“There's a reason all these churches have ‘university' next to their name,” said Pehrson.

There are other reasons for their first pick. Although they are a part of the ecumenical group, University Temple United Methodist members do not want to leave their historic home.

Sound Transit's light rail station will be across the street. And the church's vital human services mission, Roots, is established in the church basement, providing emergency shelter and counseling for homeless youth.

The church also owns the adjoining property to the north, an add-on building dating from 1955 that houses offices and a chapel. Fronting the same street is the Post Office, ripe for redevelopment.

Members of the ecumenical group have engaged landowners along the University Avenue side of the block to talk about the idea. “All we can do is let them know exactly what we're up to… What we count on is the good will and (community) investments of second and third generation property owners,” said Pehrson. “We're operating on faith here.”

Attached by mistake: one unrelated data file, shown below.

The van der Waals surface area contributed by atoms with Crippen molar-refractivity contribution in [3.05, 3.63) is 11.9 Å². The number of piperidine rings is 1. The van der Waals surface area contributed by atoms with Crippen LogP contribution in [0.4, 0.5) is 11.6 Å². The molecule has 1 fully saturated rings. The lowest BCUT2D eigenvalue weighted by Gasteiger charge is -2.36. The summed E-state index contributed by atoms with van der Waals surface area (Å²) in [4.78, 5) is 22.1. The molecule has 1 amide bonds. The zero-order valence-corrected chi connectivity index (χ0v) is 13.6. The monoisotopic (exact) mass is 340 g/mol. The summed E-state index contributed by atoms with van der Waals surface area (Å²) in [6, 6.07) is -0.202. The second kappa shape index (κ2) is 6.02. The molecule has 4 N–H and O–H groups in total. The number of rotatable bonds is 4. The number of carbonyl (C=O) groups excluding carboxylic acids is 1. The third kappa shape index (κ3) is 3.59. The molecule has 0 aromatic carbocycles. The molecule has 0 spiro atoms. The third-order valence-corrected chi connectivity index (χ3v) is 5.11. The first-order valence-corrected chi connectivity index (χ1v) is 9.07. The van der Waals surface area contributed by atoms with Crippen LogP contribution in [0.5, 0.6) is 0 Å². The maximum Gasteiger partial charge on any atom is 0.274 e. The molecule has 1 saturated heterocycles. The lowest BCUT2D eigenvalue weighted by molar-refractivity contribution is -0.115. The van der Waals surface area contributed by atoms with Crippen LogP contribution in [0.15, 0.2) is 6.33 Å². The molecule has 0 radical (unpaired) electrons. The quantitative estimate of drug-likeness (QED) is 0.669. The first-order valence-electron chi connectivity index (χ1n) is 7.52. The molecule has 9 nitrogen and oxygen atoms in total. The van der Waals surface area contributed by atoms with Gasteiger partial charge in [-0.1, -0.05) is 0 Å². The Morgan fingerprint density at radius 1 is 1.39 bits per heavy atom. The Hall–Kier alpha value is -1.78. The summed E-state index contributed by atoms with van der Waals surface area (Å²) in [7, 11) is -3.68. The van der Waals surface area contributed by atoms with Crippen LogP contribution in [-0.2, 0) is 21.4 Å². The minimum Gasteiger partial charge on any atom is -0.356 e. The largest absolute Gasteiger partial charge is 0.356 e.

But nothing short of divine intervention is likely to make the full block vision a reality. The southern part of the half-block occupied by University Temple is a parking lot owned by the Wesley Foundation, a student outreach arm of the Methodist church. Wesley is an independent non-profit that agreed some time ago to a long-term lease of the lot to Unico Properties, a Seattle developer. Unico has obtained a master-use permit to build a six-story mixed-use building with offices, apartments and below-grade parking.

Unico maintains its project provides badly needed market-rate housing in the University District — despite neighborhood complaints that it is bulky, impinges on the historic church, precludes open space and threatens the homeless youth mission.

The project has also strained relations between the Wesley Foundation, which will locate in the building and get a guaranteed income out of the deal, and some members of the University Temple United Methodist Church.

Pehrson's conceptual plan for the ecumenical centers on the University Temple block covers the 480-foot by 240-foot block, including the Unico site. The height varies from one to five stories. It shows five new and separate sanctuary spaces that can be dedicated to individual denominations. But certain things are shared — from the central font and water feature to rooms for wedding preparations.